We can’t help but meditate. It’s not really something that we have a choice about. Humans go into trances at the drop of a hat. Every time we concentrate on something, we meditate on it. Any type of work can be a form of meditation. Deep thought. Reflection. But the easiest meditations are the most seductive ones: books, television, daydreams. Even our most ancient ancestors stared off into the distance, or into a fire’s light. Or at the moon. The stars. The dark.
But, meditation without mindfulness is dangerous — like sleepwalking with a sharp knife in your hand, or walking blindfolded next to the edge of a cliff. Because unless we are mindful, we can let the days and hours of our lives slip away, so easily, in endless trances and dreams. Trances and dreams that we do not always, even, make for ourselves. It’s like wandering into a fairy circle and waking up to discover that many years have passed.
Wanting to write about meditation today, I drew two cards from the Samurai Tarot for guidance: the Eight of Wands, and the reversed Knight of Pentacles.
The Eight of Wands, in the Samurai Tarot, shows a yamabushi, or mountain priest, tengu spirit, surrounded by bird tengu spirits. I didn’t know what tengu spirits were (after all this time I am still learning this deck), so I looked them up. The name tengu (or, in Chinese, tiengou) means “heavenly dogs,” and the name is thought by some scholars to be based on observations of comets that had tails similar to fox tails. The oldest stories of the tengu describe them as extremely dangerous, prone to tricking people, at least, and kidnapping them, at worst. But the stories of the tengu have changed over the centuries — in later stories, some tengu are protective mountain spirits, or the more advanced tengu, the yamabushi, supervise the less advanced tengu, the bird tengu.
In some tengu stories, the tengu are Buddhist angry ghosts — ghosts of people who were very arrogant in a past life. Sometimes the tengu are described as harbingers of war. It’s said that they can practice telepathy, and teleportation, that they are shape shifters, and that they have the ability to appear in our dreams.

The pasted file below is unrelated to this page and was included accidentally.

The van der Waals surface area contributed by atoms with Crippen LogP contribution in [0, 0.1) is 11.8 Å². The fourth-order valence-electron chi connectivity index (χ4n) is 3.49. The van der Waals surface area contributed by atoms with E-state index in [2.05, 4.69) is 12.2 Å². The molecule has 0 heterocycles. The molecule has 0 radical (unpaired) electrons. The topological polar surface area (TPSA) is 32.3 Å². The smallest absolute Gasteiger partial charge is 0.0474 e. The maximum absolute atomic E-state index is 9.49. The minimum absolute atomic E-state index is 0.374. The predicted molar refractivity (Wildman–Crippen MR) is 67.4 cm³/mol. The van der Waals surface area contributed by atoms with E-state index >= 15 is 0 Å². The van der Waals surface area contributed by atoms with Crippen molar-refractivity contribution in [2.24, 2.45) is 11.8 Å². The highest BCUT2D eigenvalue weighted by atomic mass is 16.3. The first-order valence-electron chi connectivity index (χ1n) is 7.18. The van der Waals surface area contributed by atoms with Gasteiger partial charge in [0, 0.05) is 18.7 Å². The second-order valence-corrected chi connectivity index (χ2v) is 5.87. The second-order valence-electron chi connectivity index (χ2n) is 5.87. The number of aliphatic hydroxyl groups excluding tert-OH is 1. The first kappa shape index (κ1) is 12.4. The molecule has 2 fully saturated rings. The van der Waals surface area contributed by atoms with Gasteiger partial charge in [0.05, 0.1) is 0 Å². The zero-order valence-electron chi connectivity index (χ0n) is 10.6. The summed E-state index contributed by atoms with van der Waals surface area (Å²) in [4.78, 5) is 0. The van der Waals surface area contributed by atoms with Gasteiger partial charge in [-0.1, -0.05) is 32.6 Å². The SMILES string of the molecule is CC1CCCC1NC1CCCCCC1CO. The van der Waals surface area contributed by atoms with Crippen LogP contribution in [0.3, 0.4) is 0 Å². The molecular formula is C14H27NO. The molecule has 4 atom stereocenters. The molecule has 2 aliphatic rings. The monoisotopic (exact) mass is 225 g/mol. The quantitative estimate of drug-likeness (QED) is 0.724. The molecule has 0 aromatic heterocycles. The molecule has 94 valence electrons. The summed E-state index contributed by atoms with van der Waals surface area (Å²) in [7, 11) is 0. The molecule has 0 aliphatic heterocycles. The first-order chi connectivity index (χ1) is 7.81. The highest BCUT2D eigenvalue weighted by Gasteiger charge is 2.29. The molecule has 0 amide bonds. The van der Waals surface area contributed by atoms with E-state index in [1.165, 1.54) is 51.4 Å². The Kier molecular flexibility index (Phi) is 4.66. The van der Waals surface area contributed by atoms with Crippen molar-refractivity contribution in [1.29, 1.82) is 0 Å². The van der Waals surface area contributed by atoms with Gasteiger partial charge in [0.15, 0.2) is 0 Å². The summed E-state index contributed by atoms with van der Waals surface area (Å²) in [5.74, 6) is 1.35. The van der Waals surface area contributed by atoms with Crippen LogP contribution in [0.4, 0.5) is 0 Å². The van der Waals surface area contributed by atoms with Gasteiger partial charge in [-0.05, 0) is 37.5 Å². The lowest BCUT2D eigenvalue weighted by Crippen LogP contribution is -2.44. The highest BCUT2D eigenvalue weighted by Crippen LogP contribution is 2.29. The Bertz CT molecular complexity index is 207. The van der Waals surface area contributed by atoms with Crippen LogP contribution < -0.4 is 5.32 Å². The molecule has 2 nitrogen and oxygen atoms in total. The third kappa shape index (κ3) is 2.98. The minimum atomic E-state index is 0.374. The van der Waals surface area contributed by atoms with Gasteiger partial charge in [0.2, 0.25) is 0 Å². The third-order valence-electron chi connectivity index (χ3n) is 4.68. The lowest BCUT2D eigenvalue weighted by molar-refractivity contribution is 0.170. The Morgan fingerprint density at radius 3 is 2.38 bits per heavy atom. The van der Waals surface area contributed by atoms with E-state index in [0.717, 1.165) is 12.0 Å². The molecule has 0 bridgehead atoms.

How can the tengu be both good and bad? In The Seven Scrolls Tengu, which I haven’t read but found quoted in The Japan Times (see the link), Haruko Wakabayashi argues that “Tengu are indeed buddhas as they are, regardless of their evil nature.”
Why am I connecting tengu spirits to meditation? Because meditating without mindfulness is like being kidnapped by a mischievous or evil tengu spirit. We allow ourselves to be kidnapped in this way all the time — allow our spirits to be taken over by ghosts who aren’t even present with us. By authors of books, by the many creative spirits behind television shows and movies. By artists, by musicians. And often, as well, by our own obsessive-compulsive thought patterns. We don’t even stop to think about whether we trust the creative spirit in question before we enter into his or her world, do we? And then the world of that creative vision begins to populate our own mental environment: the world we create for ourselves out of dream fabric even if we are fully awake (or so we think).
This is extremely dangerous because our minds create the only world that we live in. Our thoughts control our entire experience of life. To allow our spirits to wander endlessly in dreamland is very self-destructive.
What’s so dangerous about a little time out for relaxation? Well, it’s just time out of your life, that’s all. While our spirits are wandering in dreamworld, our bodies are aging, and our time in this life is limited.
In addition, our dreamworld affects what we consider our “waking world.” If we allow our spirits to be hijacked by violent television shows, we are likely to create a mental world for ourselves in which we constantly fear violence. And, as many wise people keep pointing out, if we allow our spirits to be hijacked by obsessive negative thoughts about the person who pissed us off or mistreated us, then we have given up control of far too much of our lives to that person.
Like the tengu, our meditations can be good or bad. And so can the creative spirits or repetitive thoughts we follow into dreamworld as thoughtlessly as children chasing butterflies.
What does the reversed Knight of Pentacles (though WordPress doesn’t want to let me reverse him today) add to our discussion? In the Samurai Tarot, the Knight of Pentacles is Minimoto Toritomo, the first Shogun, and he is said to represent strategy and goal-setting — “discipline in spite of adversity,” the Samurai Tarot book says. Reversed, we’ve stopped trying to be the generals of our own forces and have left the tengu in charge (for good or for bad). We have to turn Toritomo right side up again if we want to be the Shoguns in our own lives. And that means seizing control of our own minds — by meditating mindfully, not mindlessly.
What do I mean by mindfully? Well, that could be the subject of another whole blog post (and perhaps should be), but in a nutshell: I mean calling our spirits back into our bodies. I don’t just mean focusing on the breath (though that is what some people mean by mindfulness meditation). I mean focusing on the breath and also on much more: I mean grounding, being present, noticing where and when you are. Not being somewhere else.